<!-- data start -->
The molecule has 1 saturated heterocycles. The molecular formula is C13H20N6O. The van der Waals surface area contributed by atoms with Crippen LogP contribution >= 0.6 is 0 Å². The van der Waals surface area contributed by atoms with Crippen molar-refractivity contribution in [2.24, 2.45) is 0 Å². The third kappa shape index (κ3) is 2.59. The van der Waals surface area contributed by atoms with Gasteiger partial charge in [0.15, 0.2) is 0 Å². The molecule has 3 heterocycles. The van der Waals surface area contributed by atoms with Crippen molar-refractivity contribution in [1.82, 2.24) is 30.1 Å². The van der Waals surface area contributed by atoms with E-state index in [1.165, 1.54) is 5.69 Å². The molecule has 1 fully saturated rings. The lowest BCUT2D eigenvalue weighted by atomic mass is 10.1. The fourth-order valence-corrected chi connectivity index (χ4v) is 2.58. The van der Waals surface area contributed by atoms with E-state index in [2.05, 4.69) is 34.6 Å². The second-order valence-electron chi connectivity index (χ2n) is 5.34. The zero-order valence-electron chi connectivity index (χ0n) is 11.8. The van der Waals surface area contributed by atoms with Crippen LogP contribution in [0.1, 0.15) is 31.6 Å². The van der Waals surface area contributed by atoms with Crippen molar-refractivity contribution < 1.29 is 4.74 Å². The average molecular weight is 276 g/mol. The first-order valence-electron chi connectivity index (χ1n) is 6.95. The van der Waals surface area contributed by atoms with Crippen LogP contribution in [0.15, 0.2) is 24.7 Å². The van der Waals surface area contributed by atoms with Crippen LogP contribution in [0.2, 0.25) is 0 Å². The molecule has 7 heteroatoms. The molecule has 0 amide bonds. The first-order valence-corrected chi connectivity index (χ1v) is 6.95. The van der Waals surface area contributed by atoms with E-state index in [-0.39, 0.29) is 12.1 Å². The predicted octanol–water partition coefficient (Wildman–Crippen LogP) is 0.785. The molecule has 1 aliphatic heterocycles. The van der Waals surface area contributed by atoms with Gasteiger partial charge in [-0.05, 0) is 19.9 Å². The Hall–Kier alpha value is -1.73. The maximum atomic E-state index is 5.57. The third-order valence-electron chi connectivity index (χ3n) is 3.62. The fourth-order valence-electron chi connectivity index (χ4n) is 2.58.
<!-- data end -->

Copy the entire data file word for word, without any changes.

The molecule has 1 saturated heterocycles. The molecular formula is C13H20N6O. The van der Waals surface area contributed by atoms with Crippen LogP contribution >= 0.6 is 0 Å². The van der Waals surface area contributed by atoms with Crippen molar-refractivity contribution in [2.24, 2.45) is 0 Å². The third kappa shape index (κ3) is 2.59. The van der Waals surface area contributed by atoms with Gasteiger partial charge in [0.15, 0.2) is 0 Å². The molecule has 3 heterocycles. The van der Waals surface area contributed by atoms with Crippen molar-refractivity contribution in [1.82, 2.24) is 30.1 Å². The van der Waals surface area contributed by atoms with E-state index in [1.165, 1.54) is 5.69 Å². The molecule has 1 fully saturated rings. The lowest BCUT2D eigenvalue weighted by atomic mass is 10.1. The fourth-order valence-corrected chi connectivity index (χ4v) is 2.58. The van der Waals surface area contributed by atoms with E-state index in [2.05, 4.69) is 34.6 Å². The second-order valence-electron chi connectivity index (χ2n) is 5.34. The zero-order valence-electron chi connectivity index (χ0n) is 11.8. The van der Waals surface area contributed by atoms with Crippen LogP contribution in [0.1, 0.15) is 31.6 Å². The van der Waals surface area contributed by atoms with Crippen molar-refractivity contribution < 1.29 is 4.74 Å². The average molecular weight is 276 g/mol. The first-order valence-electron chi connectivity index (χ1n) is 6.95. The van der Waals surface area contributed by atoms with Crippen LogP contribution in [0.15, 0.2) is 24.7 Å². The van der Waals surface area contributed by atoms with Crippen LogP contribution in [0.2, 0.25) is 0 Å². The molecule has 7 heteroatoms. The molecule has 0 amide bonds. The first-order valence-corrected chi connectivity index (χ1v) is 6.95. The van der Waals surface area contributed by atoms with E-state index in [-0.39, 0.29) is 12.1 Å². The predicted octanol–water partition coefficient (Wildman–Crippen LogP) is 0.785. The molecule has 1 aliphatic heterocycles. The van der Waals surface area contributed by atoms with Gasteiger partial charge in [-0.05, 0) is 19.9 Å². The Hall–Kier alpha value is -1.73. The maximum atomic E-state index is 5.57. The third-order valence-electron chi connectivity index (χ3n) is 3.62. The fourth-order valence-electron chi connectivity index (χ4n) is 2.58.